Fake Vaccination Card Ownership Subject to Arrest, Fines

Medically reviewed by Dexter Macalintal, MD

Written by Jason Inocencio · Updated Mar 08, 2022

    Fake Vaccination Card Ownership Subject to Arrest, Fines

    A man was caught forging a fake vaccination card in an entrapment operation in Cavite on January 20. There are serious repercussions for forging and or using a fake vaccination card. Intelligence operatives conducted the operation in the town of Rosario, Cavite. The subject of a complaint filed by municipal health officer Dr. Noriel Emelo was 48-year-old fisherman Roy Marquez.

    Warning was given in 2021

    In December of last year, the Department of the Interior and Local Government (DILG) already warned the public about the falsification of COVID-19 vaccination cards. In light of a Cagayan de Oro individual caught selling fake vax cards, a warning was issued.

    With the spike in COVID-19 cases brought about by the Omicron variant, some places have instituted a “no vaccination card, no entry/no ride” policy. As a result, certain individuals who are hesitant to get vaccinated have been using fake vax cards.

    Punishment for fake vaccination cards

    The Revised Penal Code and Republic Act 11332 or the Mandatory Reporting of Notifiable Diseases Law lays out the punishment for this crime. Persons caught falsifying, tampering, or using fake vaccination cards shall face penalties which include a P20,000 to P50,000 fine or imprisonment of one to six months, or both.

    DILG-R10 Regional Director Arnel M. Agabe, speaking in Bisaya, warned in December that, “We remind the public to avoid faking your vax cards to avoid imprisonment.”

    Public officers and employees or licensed professionals committing such criminal acts are subject to higher penalties. A higher penalty and an administrative case shall be filed with the Civil Service Commission (CSC) or Professional Regulation Commission (PRC) for the revocation or suspension of their license or eligibility.

    Other cases of fake vax cards

    False information and fake news are regarded as the main reasons for people hesitating to get vaccinated. “It’s good that there are people who care enough to report illegal activities like this vaccination card forgery. The vaccine is free, and getting a vaccination card is also free, just follow the guidelines for getting it,” Emelo said in Filipino.

    Two weeks ago, Cotabato City Mayor Cynthia Guiani posted on social media that she had confiscated two fake vaccination cards. A few local government units have issued ordinances prohibiting unvaccinated residents from leaving their homes.

    In Bacolod City, three individuals were nabbed for selling fake vaccination cards. Printshop owner Loresa Funelas, Marivic Joros, and her son Ivan were identified. Bacolod police deputy spokesperson Lt. Liberty Indiape said 14 vaccination cards, seven vaccination certificates, and P100 in marked money were recovered. Also recovered from the suspects were P1400 in cash, a laptop, and a printer. The vaccination cards were being sold for P500 each.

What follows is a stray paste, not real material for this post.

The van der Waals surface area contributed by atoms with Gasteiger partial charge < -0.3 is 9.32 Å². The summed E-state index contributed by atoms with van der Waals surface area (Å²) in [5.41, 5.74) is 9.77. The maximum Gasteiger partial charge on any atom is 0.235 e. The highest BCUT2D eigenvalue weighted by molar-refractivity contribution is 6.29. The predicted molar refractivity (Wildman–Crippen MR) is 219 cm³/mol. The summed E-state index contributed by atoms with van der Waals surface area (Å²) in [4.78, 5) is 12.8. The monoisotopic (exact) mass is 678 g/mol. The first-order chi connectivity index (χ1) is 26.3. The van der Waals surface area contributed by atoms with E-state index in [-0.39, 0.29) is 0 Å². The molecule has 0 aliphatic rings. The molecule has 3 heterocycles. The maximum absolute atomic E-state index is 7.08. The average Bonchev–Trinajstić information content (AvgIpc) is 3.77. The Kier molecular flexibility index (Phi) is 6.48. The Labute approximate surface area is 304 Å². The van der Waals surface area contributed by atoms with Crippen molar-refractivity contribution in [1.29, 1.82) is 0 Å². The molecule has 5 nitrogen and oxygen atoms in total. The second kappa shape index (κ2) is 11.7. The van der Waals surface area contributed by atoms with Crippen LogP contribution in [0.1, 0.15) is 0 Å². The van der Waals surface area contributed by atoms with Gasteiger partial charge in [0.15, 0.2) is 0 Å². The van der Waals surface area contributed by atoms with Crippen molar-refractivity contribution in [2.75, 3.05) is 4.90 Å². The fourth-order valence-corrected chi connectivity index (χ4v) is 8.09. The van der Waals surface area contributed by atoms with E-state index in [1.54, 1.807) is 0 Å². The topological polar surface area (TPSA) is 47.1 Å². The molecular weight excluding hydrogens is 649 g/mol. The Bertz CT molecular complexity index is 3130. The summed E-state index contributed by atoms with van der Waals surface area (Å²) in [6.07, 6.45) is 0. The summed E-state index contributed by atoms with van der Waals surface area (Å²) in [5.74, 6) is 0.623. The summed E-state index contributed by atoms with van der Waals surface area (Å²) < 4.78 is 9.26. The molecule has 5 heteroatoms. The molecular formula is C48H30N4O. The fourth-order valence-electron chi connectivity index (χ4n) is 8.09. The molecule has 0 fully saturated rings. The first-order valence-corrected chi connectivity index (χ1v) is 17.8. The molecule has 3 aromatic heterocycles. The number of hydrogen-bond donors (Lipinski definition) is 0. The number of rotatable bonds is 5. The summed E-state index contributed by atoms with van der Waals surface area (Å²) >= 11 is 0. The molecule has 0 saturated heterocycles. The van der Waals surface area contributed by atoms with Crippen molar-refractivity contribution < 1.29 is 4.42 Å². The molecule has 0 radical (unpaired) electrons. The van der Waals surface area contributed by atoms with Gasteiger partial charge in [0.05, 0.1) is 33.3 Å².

No vaccine, no ride

    Meanwhile, transportation officials have limited the use of public transport in Metro Manila to fully vaccinated individuals only. One of the reasons why individuals have resorted to falsifying or purchasing fake vaccination cards is supposedly this policy.

    A vaccinated person showing a physical or digital ID as well as the vaccination card or certificate has been a general policy being followed. They will be allowed to buy tickets or enter a public utility vehicle (PUV) only upon showing these requirements.

    There are three exemptions to the rule:

    • If your medical condition disallows you to get vaccinated, you need to show a medical certificate with the name and contact details of your doctor
    • When you’re availing of essential goods and services, you need to show a barangay health pass or any proof to justify the travel
    • If you’re going to a vaccination center to get inoculated.

    The “no vaccination, no ride” policy has come under fire from several sectors. Netizens, transport advocates, and others have questioned its fairness and legality. The Commission on Human Rights has said that the policy restricts the exercise and enjoyment of fundamental rights.

    The Philippine Chamber of Commerce and Industry (PCCI) said that the policy will have a big impact on workers. PCCI head George Barcelon said, “This might constrain the commuters, especially the daily wage earners.”

    Key takeaways

    The selling of fake vaccination cards has been more common in the past few weeks. Police in Cavite, Bacolod City, and Cotabato City caught several individuals. The proliferation of fake vaccination cards is likely a response to public transport and establishments promoting a “no vaccination, no ride” policy. Some sectors are disputing the policy as something that can hurt daily commuters.

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    Hello Health Group does not provide medical advice, diagnosis or treatment.

    Medically reviewed by

    Dexter Macalintal, MD

    Written by Jason Inocencio · Updated Mar 08, 2022